The Lavender Garden Quotes

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The Lavender Garden The Lavender Garden by Lucinda Riley
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The Lavender Garden Quotes Showing 1-9 of 9
“And what's wrong with dimming the harsh reality of life a little, anyway? In essence, being alive is a bloody long and hard walk to death. Why not make it as pleasant along the way as you can?”
Lucinda Riley, The Lavender Garden
“I'd Like to See

I'd like to see the red
Of the roses in full bloom.
I'd like to see the silver
Of sun's reflection on the moon.

I'd like to see the blue
Of the ocean when it's roaring.
I'd like to see the brown
Of the eagle when it's soaring.

I'd like to see the purple
Of grapes hanging on the vine.
I'd like to see the yellow
Of the sun in summertime.

I'd like to see the russet
Of the chestnuts on the tree.
I'd like to see the faces
Of those that smile at me.”
Lucinda Riley, The Lavender Garden
“If she had learned one thing from both her past and her present, it was that life did not provide second chances. It asked you, begged you, to go out and grab what was an offer, to recognize the good and try to discard the bad.”
Lucinda Riley, The Lavender Garden
“Beaumont's intention was to promote the virtue and nutritional value of fruit-bearing trees. Fifteen different genera of fruit and a number of their different species are described in the work: almonds, apricots, a barberry, cherries, quinces, figs, strawberries, gooseberries, apples, a mulberry, pears, peaches, plums, grapes, and raspberries. Each colored plate illustrates the plant's seed, foliage, blossom, fruit, and sometimes cross sections of the species.”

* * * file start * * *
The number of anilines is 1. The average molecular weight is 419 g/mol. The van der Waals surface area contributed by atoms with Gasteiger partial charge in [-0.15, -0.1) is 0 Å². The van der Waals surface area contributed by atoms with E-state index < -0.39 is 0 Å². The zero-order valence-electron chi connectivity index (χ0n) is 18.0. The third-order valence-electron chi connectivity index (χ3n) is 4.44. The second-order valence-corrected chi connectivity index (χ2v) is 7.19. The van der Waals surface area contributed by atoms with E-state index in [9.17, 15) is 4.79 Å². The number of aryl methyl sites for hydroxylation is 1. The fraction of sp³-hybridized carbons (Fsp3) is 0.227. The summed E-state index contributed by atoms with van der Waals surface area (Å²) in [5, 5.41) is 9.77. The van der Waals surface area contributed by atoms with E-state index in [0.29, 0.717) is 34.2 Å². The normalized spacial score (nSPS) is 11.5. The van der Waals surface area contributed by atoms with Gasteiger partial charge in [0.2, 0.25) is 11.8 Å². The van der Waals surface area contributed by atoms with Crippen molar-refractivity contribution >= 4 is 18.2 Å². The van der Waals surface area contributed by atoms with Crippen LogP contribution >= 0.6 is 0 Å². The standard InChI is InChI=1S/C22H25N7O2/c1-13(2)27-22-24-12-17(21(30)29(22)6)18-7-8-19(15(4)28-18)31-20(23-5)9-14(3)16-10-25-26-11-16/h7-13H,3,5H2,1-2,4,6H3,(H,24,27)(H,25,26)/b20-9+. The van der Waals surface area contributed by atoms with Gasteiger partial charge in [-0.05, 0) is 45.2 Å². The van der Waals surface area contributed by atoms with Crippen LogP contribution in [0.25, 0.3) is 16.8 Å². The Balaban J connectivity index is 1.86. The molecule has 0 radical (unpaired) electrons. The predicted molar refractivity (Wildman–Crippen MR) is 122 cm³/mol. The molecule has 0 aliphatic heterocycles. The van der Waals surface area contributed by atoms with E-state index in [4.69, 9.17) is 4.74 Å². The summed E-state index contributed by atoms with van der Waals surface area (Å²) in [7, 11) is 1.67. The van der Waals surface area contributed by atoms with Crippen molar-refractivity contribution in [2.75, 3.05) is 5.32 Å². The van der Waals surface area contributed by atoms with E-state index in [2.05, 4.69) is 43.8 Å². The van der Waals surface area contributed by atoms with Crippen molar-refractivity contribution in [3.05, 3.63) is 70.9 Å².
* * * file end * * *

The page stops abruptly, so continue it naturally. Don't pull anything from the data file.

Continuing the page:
Lucinda Riley, The Lavender Garden
“Emilie gazed across the terrace and the formal gardens to the undulating vineyards that surrounded”
Lucinda Riley, The Lavender Garden
“I seem to be an expert at getting people's backs up. And I fully admit to occasionally doing it on purpose. Must be the boredom." Alex sighed.
"You mean, you like to test people? Push them to their limits? Use the shock tactic of saying out loud the things that most other human beings wouldn't dare to? In order to deflate them, to break down their guard, which immediately puts you in control?"
"Touche, Madam." Alex looked at her with new respect. "Well now, with that piercing riposte, plus the slap this afternoon, I'd say we're quits, wouldn't you?”
Lucinda Riley, The Lavender Garden

A glowing dawn, a sweet, ripe peach,
A blue sea lapping on the beach.
A hint of spring, a dewy rose
Whose scent assails an eager nose.
Beauty now at every sight.
A feast for senses to delight.

A darkened cell, the fear of night,
A mistral blows with all its might.
A winter's chill in barren land,
The bitter cold through frozen hand.
Beauty now has closed its door.
And swept away for distant shore.

A touch of cheek, a lingered kiss
So soft remembered, soon to miss.
A tender arm around me thrown,
The beauty of a heart's true home.
In black despair, a shooting star,
For Paradise is where you are.”
Lucinda Riley, The Lavender Garden
“died, but”
Lucinda Riley, The Light Behind the Window
“the work would land on his own shoulders,”
Lucinda Riley, The Lavender Garden